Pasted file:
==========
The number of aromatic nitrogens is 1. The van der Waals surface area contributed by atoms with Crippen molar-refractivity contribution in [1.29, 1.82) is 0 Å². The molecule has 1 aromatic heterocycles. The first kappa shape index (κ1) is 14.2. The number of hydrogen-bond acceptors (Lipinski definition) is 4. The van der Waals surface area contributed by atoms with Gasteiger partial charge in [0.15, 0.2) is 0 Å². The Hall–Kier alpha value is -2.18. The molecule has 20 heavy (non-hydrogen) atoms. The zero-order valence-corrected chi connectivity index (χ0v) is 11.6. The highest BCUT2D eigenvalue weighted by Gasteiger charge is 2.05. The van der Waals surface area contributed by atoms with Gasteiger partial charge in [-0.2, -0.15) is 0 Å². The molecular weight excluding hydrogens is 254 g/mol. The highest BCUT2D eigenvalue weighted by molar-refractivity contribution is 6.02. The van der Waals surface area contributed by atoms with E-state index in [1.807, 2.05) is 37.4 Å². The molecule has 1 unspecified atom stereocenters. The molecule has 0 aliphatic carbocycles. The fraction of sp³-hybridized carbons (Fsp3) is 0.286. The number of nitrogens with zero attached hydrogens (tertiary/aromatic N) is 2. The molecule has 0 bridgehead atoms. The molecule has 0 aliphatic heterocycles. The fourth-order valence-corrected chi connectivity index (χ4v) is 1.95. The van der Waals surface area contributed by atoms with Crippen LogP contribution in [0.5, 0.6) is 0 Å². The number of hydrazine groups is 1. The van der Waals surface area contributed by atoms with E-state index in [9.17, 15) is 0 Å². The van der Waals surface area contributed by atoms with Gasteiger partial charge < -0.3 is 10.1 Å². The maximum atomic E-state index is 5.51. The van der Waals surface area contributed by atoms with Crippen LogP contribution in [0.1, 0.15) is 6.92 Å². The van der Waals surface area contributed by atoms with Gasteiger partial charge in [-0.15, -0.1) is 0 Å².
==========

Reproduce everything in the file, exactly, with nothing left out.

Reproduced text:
The number of aromatic nitrogens is 1. The van der Waals surface area contributed by atoms with Crippen molar-refractivity contribution in [1.29, 1.82) is 0 Å². The molecule has 1 aromatic heterocycles. The first kappa shape index (κ1) is 14.2. The number of hydrogen-bond acceptors (Lipinski definition) is 4. The van der Waals surface area contributed by atoms with Gasteiger partial charge in [0.15, 0.2) is 0 Å². The Hall–Kier alpha value is -2.18. The molecule has 20 heavy (non-hydrogen) atoms. The zero-order valence-corrected chi connectivity index (χ0v) is 11.6. The highest BCUT2D eigenvalue weighted by Gasteiger charge is 2.05. The van der Waals surface area contributed by atoms with Gasteiger partial charge in [-0.2, -0.15) is 0 Å². The molecular weight excluding hydrogens is 254 g/mol. The highest BCUT2D eigenvalue weighted by molar-refractivity contribution is 6.02. The van der Waals surface area contributed by atoms with E-state index in [1.807, 2.05) is 37.4 Å². The molecule has 1 unspecified atom stereocenters. The molecule has 0 aliphatic carbocycles. The fraction of sp³-hybridized carbons (Fsp3) is 0.286. The number of nitrogens with zero attached hydrogens (tertiary/aromatic N) is 2. The molecule has 0 bridgehead atoms. The molecule has 0 aliphatic heterocycles. The fourth-order valence-corrected chi connectivity index (χ4v) is 1.95. The van der Waals surface area contributed by atoms with Crippen LogP contribution in [0.5, 0.6) is 0 Å². The number of hydrazine groups is 1. The van der Waals surface area contributed by atoms with E-state index in [9.17, 15) is 0 Å². The van der Waals surface area contributed by atoms with Gasteiger partial charge < -0.3 is 10.1 Å². The maximum atomic E-state index is 5.51. The van der Waals surface area contributed by atoms with Crippen LogP contribution in [0.1, 0.15) is 6.92 Å². The van der Waals surface area contributed by atoms with Gasteiger partial charge in [-0.15, -0.1) is 0 Å².